, Port Arthur, Texas


December 24, 2012

Lincoln basketball great Earl Evans found dead

PORT ARTHUR — One of Lincoln High School’s all-time basketball greats, Earl Evans, has passed away at age 57. Details of Evans’ passing are sketchy. He was found dead Monday at his home near Oklahoma City, possibly due to heart problems.

    Evans, as a schoolboy senior at Lincoln was the Texas High School Player of the Year in 1974,  was a Parade All-America and was ranked as the second best player in the nation to Moses Malone. He was selected to play in national high school All-Star games in New York and Kentucky.

    Heavily recruited, the 6-8 Evans signed with the University of Southern California, was unhappy there and transferred to the University of Nevada at Las Vegas. In two seasons covering 55 games for Jerry Tarkanian’s Runnin’ Rebels, Evans averaged 16.7 points per game.

    The Detroit Pistons drafted him as a “future” in the seventh round after his junior season, but he returned to UNLV and averaged 17.9 points in the 1978-79 season. One of his career highlights was outplaying future NBA Hall of Famer Larry Bird in the Pizza Hut All-Star Classic after his senior season.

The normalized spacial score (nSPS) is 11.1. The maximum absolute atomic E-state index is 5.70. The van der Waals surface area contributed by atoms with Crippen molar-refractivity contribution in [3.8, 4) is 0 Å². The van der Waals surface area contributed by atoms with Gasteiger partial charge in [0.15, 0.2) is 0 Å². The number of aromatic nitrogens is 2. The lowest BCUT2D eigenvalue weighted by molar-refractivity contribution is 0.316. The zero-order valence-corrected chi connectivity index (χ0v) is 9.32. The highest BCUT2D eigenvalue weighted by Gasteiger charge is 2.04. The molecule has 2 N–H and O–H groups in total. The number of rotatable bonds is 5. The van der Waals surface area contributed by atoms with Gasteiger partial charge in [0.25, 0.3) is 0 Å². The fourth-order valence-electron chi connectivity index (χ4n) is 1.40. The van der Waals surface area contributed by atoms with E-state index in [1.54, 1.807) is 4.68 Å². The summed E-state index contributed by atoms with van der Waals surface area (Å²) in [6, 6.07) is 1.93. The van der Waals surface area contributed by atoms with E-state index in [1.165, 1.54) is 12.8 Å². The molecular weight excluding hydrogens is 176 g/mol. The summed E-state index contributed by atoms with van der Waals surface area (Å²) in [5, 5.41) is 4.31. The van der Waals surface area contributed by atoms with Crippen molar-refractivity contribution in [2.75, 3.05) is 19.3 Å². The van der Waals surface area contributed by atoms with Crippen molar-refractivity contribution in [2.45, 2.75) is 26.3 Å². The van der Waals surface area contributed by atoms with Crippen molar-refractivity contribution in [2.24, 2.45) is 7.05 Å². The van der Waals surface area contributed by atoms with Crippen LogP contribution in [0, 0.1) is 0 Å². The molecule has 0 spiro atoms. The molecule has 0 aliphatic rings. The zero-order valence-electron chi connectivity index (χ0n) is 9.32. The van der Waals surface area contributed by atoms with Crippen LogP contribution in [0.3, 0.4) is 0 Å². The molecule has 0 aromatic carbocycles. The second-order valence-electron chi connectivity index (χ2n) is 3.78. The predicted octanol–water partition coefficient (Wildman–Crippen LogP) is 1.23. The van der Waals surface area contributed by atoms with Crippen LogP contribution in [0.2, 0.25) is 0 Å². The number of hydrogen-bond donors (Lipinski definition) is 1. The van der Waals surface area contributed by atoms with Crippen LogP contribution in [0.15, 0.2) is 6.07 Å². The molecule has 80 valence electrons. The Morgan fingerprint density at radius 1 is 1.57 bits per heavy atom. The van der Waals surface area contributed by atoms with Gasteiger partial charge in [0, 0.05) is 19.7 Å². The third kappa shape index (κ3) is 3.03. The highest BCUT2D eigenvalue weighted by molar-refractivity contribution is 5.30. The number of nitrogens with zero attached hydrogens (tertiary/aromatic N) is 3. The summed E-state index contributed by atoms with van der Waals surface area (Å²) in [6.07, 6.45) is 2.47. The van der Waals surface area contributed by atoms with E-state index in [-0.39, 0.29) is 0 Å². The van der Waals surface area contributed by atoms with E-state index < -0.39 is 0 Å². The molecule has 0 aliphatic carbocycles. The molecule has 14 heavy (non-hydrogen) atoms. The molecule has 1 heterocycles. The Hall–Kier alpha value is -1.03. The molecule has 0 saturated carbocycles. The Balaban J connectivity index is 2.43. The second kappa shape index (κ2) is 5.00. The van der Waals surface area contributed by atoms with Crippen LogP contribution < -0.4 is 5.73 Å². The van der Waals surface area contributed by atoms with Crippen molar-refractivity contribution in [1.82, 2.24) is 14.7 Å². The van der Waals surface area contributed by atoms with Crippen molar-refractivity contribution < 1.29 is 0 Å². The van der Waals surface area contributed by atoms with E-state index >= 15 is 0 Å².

Evans went on to play one season for a Detroit franchise that was in turmoil when he arrived. Dick Vitale, who would later becomes famous as an ESPN analyst, was the coach of the Pistons but was fired early in the season. Evans, slowed by injuries, averaged 4.4 points and 2.1 rebounds. It would be his only NBA season.

    Evans, who averaged 28.6 points and 19.5 rebounds per game his senior year at Lincoln, was named to the Texas Association of Basketball Coaches Hall of Fame in 1995.

    “Without a doubt, he was the best player I’ve ever coached,” said legendary Lincoln coach James Gamble.  “To hear that this has happened to Earl is really a shock. I’m told it was probably a heart attack. The last time I saw him, maybe six months ago, he was a picture of health. He looked like he could play in the NBA.

    I just can’t find the words to express how I sad I feel. I loved him dearly as a player and person. He was not only the best player I ever coached, he was one of the best high school players I ever saw. Not many players can say they averaged 28 points and 19 rebounds. And he usually didn’t play much in the fourth quarter.”


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From the Fieldhouse blog